QED: Quantum Electrodynamics
Quantum Electrodynamics (QED) is one of the most well-tested, accurate, and successful theories in physics. Quantum Electrodynamics (QED), quantum field theory of the interactions of charged particles with the electromagnetic field. It describes mathematically not only all interactions of light with matter but also those of charged particles with one another. QED is a relativistic theory in that Albert Einstein’s theory of special relativity is built into each of its equations. Because the behaviour of atoms and molecules is primarily electromagnetic in nature, all of atomic physics can be considered a test laboratory for the theory.
QED is a complex and highly mathematical theory that paints a picture of light that is counter-intuitive to everyday human experience. According to QED theory, light exists in a duality consisting of both particle and wave-like properties. More specifically, QED asserts that electromagnetism results from the quantum behavior of the photon, the fundamental “particle” responsible for the transmission electromagnetic radiation.
A quantum field theory of electromagnetism that explains the interactions between electrically charged particles and photons. According to quantum electrodynamics, charged particles interact with one other by emitting or absorbing photons, which are the carriers of the electromagnetic force. Quantum electrodynamics correctly predicts such phenomena as the structure of atoms, and the creation and annihilation of particles.
Importance of Quantum Electrodynamics
Quantum Electrodynamics (QED) is needed to describe Nature instead of classical electrodynamics because quantum phenomena are observed – and have been observed at least since 1900 – which prove that classical physics in general and classical electrodynamics in particular is incorrect as a description of Nature and a better theory is needed.
The quantum phenomena include the fact that the energy carried by frequency ff electromagnetic wave isn’t continuous. Instead, it is an integer multiple of E=hfE=hf, the energy of a “photon”. This may be seen (and was seen by Max Planck) e.g. by analyzing the black-body radiation whose total output is finite and not infinite as classical electrodynamics would predict. So the right theory, which turns out to be QED must agree with classical electrodynamics whenever classical electrodynamics was tested but it must also be compatible with the existence of photons.
The calculations used to define QED were made more accessible and reliable by a process termed renormalization, independently developed by American physicist Richard Feynman (1918–1988), American physicist Julian Schwinger (1918–1994), and Japanese physicist Shin’ichiro Tomonaga (1906–1979). In essence the work of these three renowned scientists concentrated on making the needed corrections to Dirac’s infinity problems and his advancement of QED theory, which helped reconcile quantum mechanics with Einstein’s special theory of relativity. Their “renormalization” allowed positive infinities to cancel out negative infinities and thus, allowed measured values of mass and charge to be used in QED calculations.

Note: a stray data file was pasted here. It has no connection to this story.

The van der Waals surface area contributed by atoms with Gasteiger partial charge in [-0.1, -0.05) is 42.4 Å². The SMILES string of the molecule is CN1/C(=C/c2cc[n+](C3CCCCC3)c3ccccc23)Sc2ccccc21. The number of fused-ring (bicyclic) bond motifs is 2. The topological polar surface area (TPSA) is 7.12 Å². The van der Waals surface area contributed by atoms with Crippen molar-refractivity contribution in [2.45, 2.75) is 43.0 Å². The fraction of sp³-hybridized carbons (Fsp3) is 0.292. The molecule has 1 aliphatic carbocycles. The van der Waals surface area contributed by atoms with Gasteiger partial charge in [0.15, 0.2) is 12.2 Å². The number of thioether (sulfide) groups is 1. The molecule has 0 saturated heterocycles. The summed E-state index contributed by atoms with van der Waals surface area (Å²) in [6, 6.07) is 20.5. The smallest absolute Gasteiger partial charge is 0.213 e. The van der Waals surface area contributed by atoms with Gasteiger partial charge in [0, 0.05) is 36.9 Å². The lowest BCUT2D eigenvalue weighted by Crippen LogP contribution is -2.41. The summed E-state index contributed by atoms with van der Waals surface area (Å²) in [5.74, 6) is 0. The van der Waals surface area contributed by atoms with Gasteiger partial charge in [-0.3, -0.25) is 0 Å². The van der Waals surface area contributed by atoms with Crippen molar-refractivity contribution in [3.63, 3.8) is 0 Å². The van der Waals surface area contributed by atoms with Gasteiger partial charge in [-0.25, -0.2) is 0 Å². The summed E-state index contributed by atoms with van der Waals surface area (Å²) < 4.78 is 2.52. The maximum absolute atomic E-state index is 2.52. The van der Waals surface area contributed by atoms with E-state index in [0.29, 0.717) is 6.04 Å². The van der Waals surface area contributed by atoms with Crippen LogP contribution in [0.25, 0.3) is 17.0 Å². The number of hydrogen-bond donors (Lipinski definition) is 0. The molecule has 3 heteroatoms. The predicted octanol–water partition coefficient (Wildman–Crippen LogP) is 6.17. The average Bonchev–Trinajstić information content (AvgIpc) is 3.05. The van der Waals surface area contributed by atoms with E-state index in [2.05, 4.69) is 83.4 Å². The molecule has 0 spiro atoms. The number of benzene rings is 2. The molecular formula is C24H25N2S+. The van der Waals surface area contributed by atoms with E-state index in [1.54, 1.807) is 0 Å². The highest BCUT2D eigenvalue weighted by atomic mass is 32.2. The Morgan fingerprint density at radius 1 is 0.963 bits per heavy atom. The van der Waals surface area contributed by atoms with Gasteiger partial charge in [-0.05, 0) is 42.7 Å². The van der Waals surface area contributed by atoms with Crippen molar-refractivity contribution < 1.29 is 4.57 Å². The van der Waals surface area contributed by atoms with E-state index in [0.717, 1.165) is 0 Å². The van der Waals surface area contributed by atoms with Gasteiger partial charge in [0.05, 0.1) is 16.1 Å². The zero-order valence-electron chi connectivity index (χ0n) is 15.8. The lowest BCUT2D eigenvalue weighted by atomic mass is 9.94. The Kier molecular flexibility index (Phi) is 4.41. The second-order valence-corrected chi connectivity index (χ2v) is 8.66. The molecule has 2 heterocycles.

Quantum Electrodynamics (QED) applies to all electromagnetic phenomena associated with charged fundamental particles such as electrons and positrons, and the associated phenomena such as pair production, electron-positron annihilation, Compton scattering, etc. It was used to precisely model some quantum phenomena which had no classical analogs, such as the Lamb shift and the anomalous magnetic moment of the electron. QED was the first successful quantum field theory, incorporating such ideas as particle creation and annihilation into a self-consistent framework. The development of the theory was the basis of the 1965 Nobel Prize in physics, awarded to Richard Feynman, Julian Schwinger and Sin-itero Tomonaga.
Quantum Electrodynamics in Science
Quantum Electrodynamics (QED) went on to become, arguably, the best tested theory in science history. Most atomic interactions are electro-magnetic in nature and, no matter how accurate the equipment yet devised, the predictions made by renormalized QED theory hold true. Some tests of QED—for example, predictions of the mass of some subatomic particles—offer results accurate to six significant figures or more. Even with the improvements made by the renormalization of QED, however, the calculations often remain difficult. Although some predictions can be made using one Feynman diagram and a few pages of calculations, others may take hundreds of Feynman diagrams and the access to supercomputing facilities to complete the necessary calculations.
The development of QED theory allowed scientists to predict how subatomic particles are created or destroyed. Just as Feynman, Schwinger and Tomonaga’s renormalization of QED allowed for calculation of finite properties relating to mass, energy, and charge-related properties of electrons, physicists hope that such improvements offer a model to improve other gauge theories (i.e., theories which explain how forces, such as the electroweak force, arise from underlying symmetries). The concept of forces such as electromagnetism arising from the exchange of virtual particles has intriguing ramifications for the advancement of theories regarding the working mechanisms underlying the strong, weak, and gravitational forces.